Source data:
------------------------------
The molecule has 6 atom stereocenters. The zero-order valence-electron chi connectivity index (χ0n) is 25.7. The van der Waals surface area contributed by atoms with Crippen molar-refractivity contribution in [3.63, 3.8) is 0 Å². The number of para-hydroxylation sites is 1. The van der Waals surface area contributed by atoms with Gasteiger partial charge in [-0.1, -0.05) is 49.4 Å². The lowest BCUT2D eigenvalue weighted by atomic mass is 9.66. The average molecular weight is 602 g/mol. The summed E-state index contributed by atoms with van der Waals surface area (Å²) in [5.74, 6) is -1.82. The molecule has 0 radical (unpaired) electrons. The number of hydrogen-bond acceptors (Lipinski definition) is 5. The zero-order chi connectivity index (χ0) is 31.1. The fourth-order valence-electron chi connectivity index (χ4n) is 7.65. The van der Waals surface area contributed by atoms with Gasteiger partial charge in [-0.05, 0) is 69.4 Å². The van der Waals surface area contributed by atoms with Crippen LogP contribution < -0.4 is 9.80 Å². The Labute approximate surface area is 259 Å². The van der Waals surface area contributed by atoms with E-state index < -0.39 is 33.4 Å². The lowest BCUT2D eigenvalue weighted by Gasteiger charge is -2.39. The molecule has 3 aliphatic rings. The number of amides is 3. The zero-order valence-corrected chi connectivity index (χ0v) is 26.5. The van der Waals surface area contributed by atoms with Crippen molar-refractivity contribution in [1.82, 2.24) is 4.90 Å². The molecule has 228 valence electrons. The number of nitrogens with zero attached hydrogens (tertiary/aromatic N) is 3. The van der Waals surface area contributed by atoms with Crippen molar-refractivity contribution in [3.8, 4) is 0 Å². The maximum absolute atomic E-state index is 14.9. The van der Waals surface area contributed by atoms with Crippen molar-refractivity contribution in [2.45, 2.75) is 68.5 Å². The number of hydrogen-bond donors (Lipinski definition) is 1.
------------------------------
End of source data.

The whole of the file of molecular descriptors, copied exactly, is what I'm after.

The molecule has 6 atom stereocenters. The zero-order valence-electron chi connectivity index (χ0n) is 25.7. The van der Waals surface area contributed by atoms with Crippen molar-refractivity contribution in [3.63, 3.8) is 0 Å². The number of para-hydroxylation sites is 1. The van der Waals surface area contributed by atoms with Gasteiger partial charge in [-0.1, -0.05) is 49.4 Å². The lowest BCUT2D eigenvalue weighted by atomic mass is 9.66. The average molecular weight is 602 g/mol. The summed E-state index contributed by atoms with van der Waals surface area (Å²) in [5.74, 6) is -1.82. The molecule has 0 radical (unpaired) electrons. The number of hydrogen-bond acceptors (Lipinski definition) is 5. The zero-order chi connectivity index (χ0) is 31.1. The fourth-order valence-electron chi connectivity index (χ4n) is 7.65. The van der Waals surface area contributed by atoms with Gasteiger partial charge in [-0.05, 0) is 69.4 Å². The van der Waals surface area contributed by atoms with Crippen LogP contribution < -0.4 is 9.80 Å². The Labute approximate surface area is 259 Å². The van der Waals surface area contributed by atoms with E-state index < -0.39 is 33.4 Å². The lowest BCUT2D eigenvalue weighted by Gasteiger charge is -2.39. The molecule has 3 aliphatic rings. The number of amides is 3. The zero-order valence-corrected chi connectivity index (χ0v) is 26.5. The van der Waals surface area contributed by atoms with Crippen molar-refractivity contribution in [1.82, 2.24) is 4.90 Å². The molecule has 228 valence electrons. The number of nitrogens with zero attached hydrogens (tertiary/aromatic N) is 3. The van der Waals surface area contributed by atoms with Crippen molar-refractivity contribution in [3.8, 4) is 0 Å². The maximum absolute atomic E-state index is 14.9. The van der Waals surface area contributed by atoms with Crippen molar-refractivity contribution in [2.45, 2.75) is 68.5 Å². The number of hydrogen-bond donors (Lipinski definition) is 1.